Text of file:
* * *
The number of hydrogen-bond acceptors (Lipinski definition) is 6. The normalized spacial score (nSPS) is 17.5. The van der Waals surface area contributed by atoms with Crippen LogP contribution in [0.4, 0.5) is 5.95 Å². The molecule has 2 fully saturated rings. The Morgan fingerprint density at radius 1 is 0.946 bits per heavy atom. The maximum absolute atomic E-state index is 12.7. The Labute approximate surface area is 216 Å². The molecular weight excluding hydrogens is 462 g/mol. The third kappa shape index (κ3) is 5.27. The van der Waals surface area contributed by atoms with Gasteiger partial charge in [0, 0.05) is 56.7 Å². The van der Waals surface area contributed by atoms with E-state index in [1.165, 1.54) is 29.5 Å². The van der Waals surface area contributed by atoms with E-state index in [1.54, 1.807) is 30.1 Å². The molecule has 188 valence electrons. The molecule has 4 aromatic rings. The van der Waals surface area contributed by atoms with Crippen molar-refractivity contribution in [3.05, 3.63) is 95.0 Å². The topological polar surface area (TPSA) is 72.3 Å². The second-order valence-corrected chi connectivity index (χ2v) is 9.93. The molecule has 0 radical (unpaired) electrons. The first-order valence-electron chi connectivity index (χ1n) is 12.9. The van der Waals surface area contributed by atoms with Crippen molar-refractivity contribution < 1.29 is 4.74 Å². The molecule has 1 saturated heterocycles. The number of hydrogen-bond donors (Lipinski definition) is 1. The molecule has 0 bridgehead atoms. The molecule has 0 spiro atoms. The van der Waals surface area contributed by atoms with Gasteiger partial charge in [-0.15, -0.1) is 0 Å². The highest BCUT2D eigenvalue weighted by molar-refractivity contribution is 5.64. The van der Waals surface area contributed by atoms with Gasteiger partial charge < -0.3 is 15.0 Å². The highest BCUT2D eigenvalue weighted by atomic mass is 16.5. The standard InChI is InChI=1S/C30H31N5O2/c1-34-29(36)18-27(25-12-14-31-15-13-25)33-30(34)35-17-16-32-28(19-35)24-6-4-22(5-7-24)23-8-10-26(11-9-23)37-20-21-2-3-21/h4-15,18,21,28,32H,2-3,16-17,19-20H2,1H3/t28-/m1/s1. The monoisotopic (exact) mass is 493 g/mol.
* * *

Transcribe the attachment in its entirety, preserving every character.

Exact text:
The number of hydrogen-bond acceptors (Lipinski definition) is 6. The normalized spacial score (nSPS) is 17.5. The van der Waals surface area contributed by atoms with Crippen LogP contribution in [0.4, 0.5) is 5.95 Å². The molecule has 2 fully saturated rings. The Morgan fingerprint density at radius 1 is 0.946 bits per heavy atom. The maximum absolute atomic E-state index is 12.7. The Labute approximate surface area is 216 Å². The molecular weight excluding hydrogens is 462 g/mol. The third kappa shape index (κ3) is 5.27. The van der Waals surface area contributed by atoms with Gasteiger partial charge in [0, 0.05) is 56.7 Å². The van der Waals surface area contributed by atoms with E-state index in [1.165, 1.54) is 29.5 Å². The van der Waals surface area contributed by atoms with E-state index in [1.54, 1.807) is 30.1 Å². The molecule has 188 valence electrons. The molecule has 4 aromatic rings. The van der Waals surface area contributed by atoms with Crippen molar-refractivity contribution in [3.05, 3.63) is 95.0 Å². The topological polar surface area (TPSA) is 72.3 Å². The second-order valence-corrected chi connectivity index (χ2v) is 9.93. The molecule has 0 radical (unpaired) electrons. The first-order valence-electron chi connectivity index (χ1n) is 12.9. The van der Waals surface area contributed by atoms with Crippen molar-refractivity contribution < 1.29 is 4.74 Å². The molecule has 1 saturated heterocycles. The number of hydrogen-bond donors (Lipinski definition) is 1. The molecule has 0 bridgehead atoms. The molecule has 0 spiro atoms. The van der Waals surface area contributed by atoms with Gasteiger partial charge in [-0.15, -0.1) is 0 Å². The highest BCUT2D eigenvalue weighted by molar-refractivity contribution is 5.64. The van der Waals surface area contributed by atoms with Gasteiger partial charge < -0.3 is 15.0 Å². The highest BCUT2D eigenvalue weighted by atomic mass is 16.5. The standard InChI is InChI=1S/C30H31N5O2/c1-34-29(36)18-27(25-12-14-31-15-13-25)33-30(34)35-17-16-32-28(19-35)24-6-4-22(5-7-24)23-8-10-26(11-9-23)37-20-21-2-3-21/h4-15,18,21,28,32H,2-3,16-17,19-20H2,1H3/t28-/m1/s1. The monoisotopic (exact) mass is 493 g/mol.